Madera’s modern mystery
Wendy Alexander/The Madera Tribune
Madera Unified Superintendent Ed Gonzalez, left, Madera County Office of Education Superintendent of Schools Cecelia Massetti and MUSD Board President Al Galvez, right, greet Tom Torlakson, state superintendent of public instruction, upon Torlakson’s arrival at Madera South High in March last year.
History is such a liberating force. It frees us from the blindness of the present and allows us to see things much more clearly.
I am glad, because a series of events is playing out right now within Madera Unified that are clouded in mystery — which simply means, I don’t understand them.
My guess is that it is going to take at least a decade or two before we can really come to grips with the disharmony that presently exists between the school board and Superintendent Ed Gonzalez. One can look back on the past couple of years and see that the relationship between the superintendent and the board has been rocky from time to time, but the events of the last week have risen to new heights and puzzle this writer.
On Monday evening I heard that Gonzalez had invited his staff to a meeting earlier that day in which he announced the school board is going to release him. He didn’t elaborate except to say his termination would be “without cause.” Like everyone else, I was stunned.
I immediately checked with Gonzalez to find out if this was true — it was. He told me that Board President Al Galvez had informed him on Friday, Feb. 3, that the board was going to release him and indicated a desire to negotiate the terms of his termination.
At that point, a certain mental fog set in. When did the board vote to release Gonzalez? I checked my notes from the most recent board meeting, Jan. 31, to see if it had taken place in closed session and reported out during the public session. It had not.
This left me wondering if the school board had violated the Brown Act. My thinking went something like this:
Galvez would not have told Gonzalez that he was on his way out unless he spoke for a majority of the board.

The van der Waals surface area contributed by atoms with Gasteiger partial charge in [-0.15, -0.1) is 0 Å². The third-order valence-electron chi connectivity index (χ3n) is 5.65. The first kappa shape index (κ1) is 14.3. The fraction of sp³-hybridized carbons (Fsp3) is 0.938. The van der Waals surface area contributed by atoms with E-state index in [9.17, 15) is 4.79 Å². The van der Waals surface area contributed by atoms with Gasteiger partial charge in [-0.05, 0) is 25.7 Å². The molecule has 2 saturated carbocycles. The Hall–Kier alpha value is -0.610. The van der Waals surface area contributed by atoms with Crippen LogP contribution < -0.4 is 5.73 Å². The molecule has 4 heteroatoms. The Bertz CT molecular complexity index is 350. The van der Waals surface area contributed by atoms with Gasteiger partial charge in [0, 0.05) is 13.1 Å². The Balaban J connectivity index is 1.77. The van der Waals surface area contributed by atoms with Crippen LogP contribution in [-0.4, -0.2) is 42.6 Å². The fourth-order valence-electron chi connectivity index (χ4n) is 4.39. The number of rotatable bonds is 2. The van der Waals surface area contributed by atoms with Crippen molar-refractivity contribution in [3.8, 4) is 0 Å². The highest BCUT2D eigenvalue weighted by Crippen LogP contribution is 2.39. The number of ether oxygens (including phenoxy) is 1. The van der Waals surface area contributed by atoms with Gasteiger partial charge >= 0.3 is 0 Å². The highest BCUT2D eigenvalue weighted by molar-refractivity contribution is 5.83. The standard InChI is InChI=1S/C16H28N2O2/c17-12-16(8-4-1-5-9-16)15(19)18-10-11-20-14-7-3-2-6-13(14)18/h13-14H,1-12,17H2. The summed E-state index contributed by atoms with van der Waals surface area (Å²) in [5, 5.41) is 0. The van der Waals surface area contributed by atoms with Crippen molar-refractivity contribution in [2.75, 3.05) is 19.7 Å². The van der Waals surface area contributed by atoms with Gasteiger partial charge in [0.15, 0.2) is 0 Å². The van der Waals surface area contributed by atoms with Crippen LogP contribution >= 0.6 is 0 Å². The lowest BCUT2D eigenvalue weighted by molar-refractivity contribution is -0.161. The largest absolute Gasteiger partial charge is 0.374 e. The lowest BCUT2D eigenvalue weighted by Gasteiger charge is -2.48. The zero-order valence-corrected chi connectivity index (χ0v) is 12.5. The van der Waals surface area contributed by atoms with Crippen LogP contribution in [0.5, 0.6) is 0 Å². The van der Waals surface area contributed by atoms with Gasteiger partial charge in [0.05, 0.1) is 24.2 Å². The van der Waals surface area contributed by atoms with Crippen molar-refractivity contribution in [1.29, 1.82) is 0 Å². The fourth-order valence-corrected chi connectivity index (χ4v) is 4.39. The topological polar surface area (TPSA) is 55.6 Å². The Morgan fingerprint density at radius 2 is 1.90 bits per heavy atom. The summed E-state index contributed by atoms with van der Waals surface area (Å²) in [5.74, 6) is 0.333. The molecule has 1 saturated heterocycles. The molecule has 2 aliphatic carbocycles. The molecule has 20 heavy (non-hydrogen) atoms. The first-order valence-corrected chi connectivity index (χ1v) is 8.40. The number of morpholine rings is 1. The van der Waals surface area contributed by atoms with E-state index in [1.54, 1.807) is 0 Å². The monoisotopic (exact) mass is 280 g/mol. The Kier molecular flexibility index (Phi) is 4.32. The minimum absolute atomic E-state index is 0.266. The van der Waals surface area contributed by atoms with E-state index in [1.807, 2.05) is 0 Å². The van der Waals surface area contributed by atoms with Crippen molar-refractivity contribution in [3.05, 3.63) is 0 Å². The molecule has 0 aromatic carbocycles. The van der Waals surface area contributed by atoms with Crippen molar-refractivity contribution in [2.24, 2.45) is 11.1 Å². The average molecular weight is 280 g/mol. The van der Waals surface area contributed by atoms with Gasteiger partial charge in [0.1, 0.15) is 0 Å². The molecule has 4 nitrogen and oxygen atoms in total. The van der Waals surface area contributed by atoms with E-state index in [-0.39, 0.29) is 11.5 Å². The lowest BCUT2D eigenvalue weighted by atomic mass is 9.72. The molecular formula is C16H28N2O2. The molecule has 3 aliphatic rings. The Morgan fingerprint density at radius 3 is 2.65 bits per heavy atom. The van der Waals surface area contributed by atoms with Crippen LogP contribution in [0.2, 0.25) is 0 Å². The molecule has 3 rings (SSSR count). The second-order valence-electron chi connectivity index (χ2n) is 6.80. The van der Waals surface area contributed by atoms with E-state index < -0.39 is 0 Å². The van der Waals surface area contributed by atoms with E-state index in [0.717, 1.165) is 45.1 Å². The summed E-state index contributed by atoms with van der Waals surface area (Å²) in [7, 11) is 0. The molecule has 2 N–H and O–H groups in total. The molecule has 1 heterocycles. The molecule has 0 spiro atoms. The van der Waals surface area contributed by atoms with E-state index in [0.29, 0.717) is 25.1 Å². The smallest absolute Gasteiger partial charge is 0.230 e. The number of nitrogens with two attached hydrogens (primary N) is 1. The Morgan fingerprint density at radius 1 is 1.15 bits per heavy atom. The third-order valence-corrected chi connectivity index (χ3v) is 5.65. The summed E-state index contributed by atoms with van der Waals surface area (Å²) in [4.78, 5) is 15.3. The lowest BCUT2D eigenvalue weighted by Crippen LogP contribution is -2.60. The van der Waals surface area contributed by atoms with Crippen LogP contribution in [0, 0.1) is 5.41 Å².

That presumed a decision by the board had to have been made in the executive session of Jan. 31 or in a subsequent serial meeting, which is illegal.
Then I spoke with Galvez, and he told me that “no reportable action” had taken place in the closed session of Jan. 31. I believe that, which only deepens the mystery.
How and when did the board majority decide that it was going to terminate Gonzalez? It must have made that decision, or Galvez would not have so informed Gonzalez.
Did they take a poll in closed session without calling it an official vote? Did board members communicate their sentiments on the matter with each other by phone, email, or in person outside of a board meeting?
This is a major part of the mystery. How did Galvez know the board was going to release Gonzalez? I can’t answer that, and Galvez, by law, can’t talk about it.
Leaving this conundrum, I began to wonder when the tension between the superintendent and the board reached this point? I knew the trustees had evaluated Gonzalez in closed session 15 times since January of last year. Did Gonzalez see this coming?
Most assuredly he did. A conversation with Barry Bennett, the lawyer Gonzalez has hired to represent him in this matter, told me that much.
On Wednesday, Bennett related to me an incident that occurred in November 2016.
One day after a board meeting, Gonzalez found a letter on his chair listing the board’s disenchantment with him. The letter was unsigned, so Gonzalez wrote the names of each trustee on the letter, and at the next executive session he presented it to them for signatures. According to Bennett, no one signed it.
So the mystery continued; why would anyone leave such a communication from the board on the superintendent’s chair unsigned?
Further, I am a bit puzzled at Gonzalez’ action. Why, after his Feb. 3 meeting with Galvez, did the superintendent choose to inform the employees in the district office that the board was going to fire him? According to Gonzalez, he had been given no date for his termination. It was not exactly a fait accompli.
Could it be that this was one way for Gonzalez to get the word out to the public? He had to have known that the news would spread like a wild fire through town. Was the superintendent attempting to gauge his standing in the community, and this brings me to the final chapter in Madera’s modern mystery.
What is the public sentiment regarding Gonzalez’ termination? I don’t have a clue. To be sure, there is a lot of talk, but I don’t know what that means. Will the public rise to Gonzalez’ defense and fill the boardroom as it did once before?
Only time will tell. In the meantime, I am going to take my place at the next meeting, which will be held Wednesday. Perhaps some of the fog that covers the political landscape will dissipate then.